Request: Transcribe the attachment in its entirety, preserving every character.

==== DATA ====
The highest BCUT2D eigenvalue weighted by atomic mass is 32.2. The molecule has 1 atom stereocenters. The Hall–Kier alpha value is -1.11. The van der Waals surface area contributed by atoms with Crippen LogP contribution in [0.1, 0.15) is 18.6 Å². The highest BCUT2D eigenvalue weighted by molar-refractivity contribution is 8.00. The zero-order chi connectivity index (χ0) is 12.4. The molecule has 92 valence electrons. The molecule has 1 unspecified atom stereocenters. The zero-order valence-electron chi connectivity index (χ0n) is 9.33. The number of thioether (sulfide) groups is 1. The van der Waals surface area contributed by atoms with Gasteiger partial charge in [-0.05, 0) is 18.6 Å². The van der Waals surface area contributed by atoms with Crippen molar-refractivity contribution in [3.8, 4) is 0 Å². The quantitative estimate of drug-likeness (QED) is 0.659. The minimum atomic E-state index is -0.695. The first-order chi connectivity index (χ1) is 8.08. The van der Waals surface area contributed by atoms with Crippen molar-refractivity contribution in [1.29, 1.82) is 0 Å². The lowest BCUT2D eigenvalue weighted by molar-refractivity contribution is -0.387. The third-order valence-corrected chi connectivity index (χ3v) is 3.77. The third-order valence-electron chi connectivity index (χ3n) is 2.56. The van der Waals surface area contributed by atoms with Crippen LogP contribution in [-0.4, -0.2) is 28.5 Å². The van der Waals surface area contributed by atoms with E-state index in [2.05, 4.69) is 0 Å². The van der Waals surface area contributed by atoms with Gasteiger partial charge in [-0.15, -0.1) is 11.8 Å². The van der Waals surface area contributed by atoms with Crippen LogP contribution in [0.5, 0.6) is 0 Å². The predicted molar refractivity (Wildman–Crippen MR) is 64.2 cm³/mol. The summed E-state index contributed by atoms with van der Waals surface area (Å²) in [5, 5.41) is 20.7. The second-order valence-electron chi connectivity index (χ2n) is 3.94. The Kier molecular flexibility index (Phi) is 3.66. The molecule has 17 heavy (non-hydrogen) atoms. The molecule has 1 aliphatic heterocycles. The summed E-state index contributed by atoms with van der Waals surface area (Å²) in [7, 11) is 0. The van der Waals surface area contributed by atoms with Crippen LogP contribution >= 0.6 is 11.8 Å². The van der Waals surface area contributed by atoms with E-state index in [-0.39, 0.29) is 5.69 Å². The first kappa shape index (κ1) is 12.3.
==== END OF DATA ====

The highest BCUT2D eigenvalue weighted by atomic mass is 32.2. The molecule has 1 atom stereocenters. The Hall–Kier alpha value is -1.11. The van der Waals surface area contributed by atoms with Crippen LogP contribution in [0.1, 0.15) is 18.6 Å². The highest BCUT2D eigenvalue weighted by molar-refractivity contribution is 8.00. The zero-order chi connectivity index (χ0) is 12.4. The molecule has 92 valence electrons. The molecule has 1 unspecified atom stereocenters. The zero-order valence-electron chi connectivity index (χ0n) is 9.33. The number of thioether (sulfide) groups is 1. The van der Waals surface area contributed by atoms with Gasteiger partial charge in [-0.05, 0) is 18.6 Å². The van der Waals surface area contributed by atoms with Crippen molar-refractivity contribution in [3.8, 4) is 0 Å². The quantitative estimate of drug-likeness (QED) is 0.659. The minimum atomic E-state index is -0.695. The first-order chi connectivity index (χ1) is 8.08. The van der Waals surface area contributed by atoms with Crippen molar-refractivity contribution in [1.29, 1.82) is 0 Å². The lowest BCUT2D eigenvalue weighted by molar-refractivity contribution is -0.387. The third-order valence-corrected chi connectivity index (χ3v) is 3.77. The third-order valence-electron chi connectivity index (χ3n) is 2.56. The van der Waals surface area contributed by atoms with Crippen LogP contribution in [-0.4, -0.2) is 28.5 Å². The van der Waals surface area contributed by atoms with E-state index in [2.05, 4.69) is 0 Å². The van der Waals surface area contributed by atoms with Gasteiger partial charge in [-0.15, -0.1) is 11.8 Å². The van der Waals surface area contributed by atoms with Crippen LogP contribution in [0.5, 0.6) is 0 Å². The predicted molar refractivity (Wildman–Crippen MR) is 64.2 cm³/mol. The summed E-state index contributed by atoms with van der Waals surface area (Å²) in [5, 5.41) is 20.7. The second-order valence-electron chi connectivity index (χ2n) is 3.94. The Kier molecular flexibility index (Phi) is 3.66. The molecule has 17 heavy (non-hydrogen) atoms. The molecule has 1 aliphatic heterocycles. The summed E-state index contributed by atoms with van der Waals surface area (Å²) in [7, 11) is 0. The van der Waals surface area contributed by atoms with Crippen LogP contribution >= 0.6 is 11.8 Å². The van der Waals surface area contributed by atoms with E-state index in [-0.39, 0.29) is 5.69 Å². The first kappa shape index (κ1) is 12.3.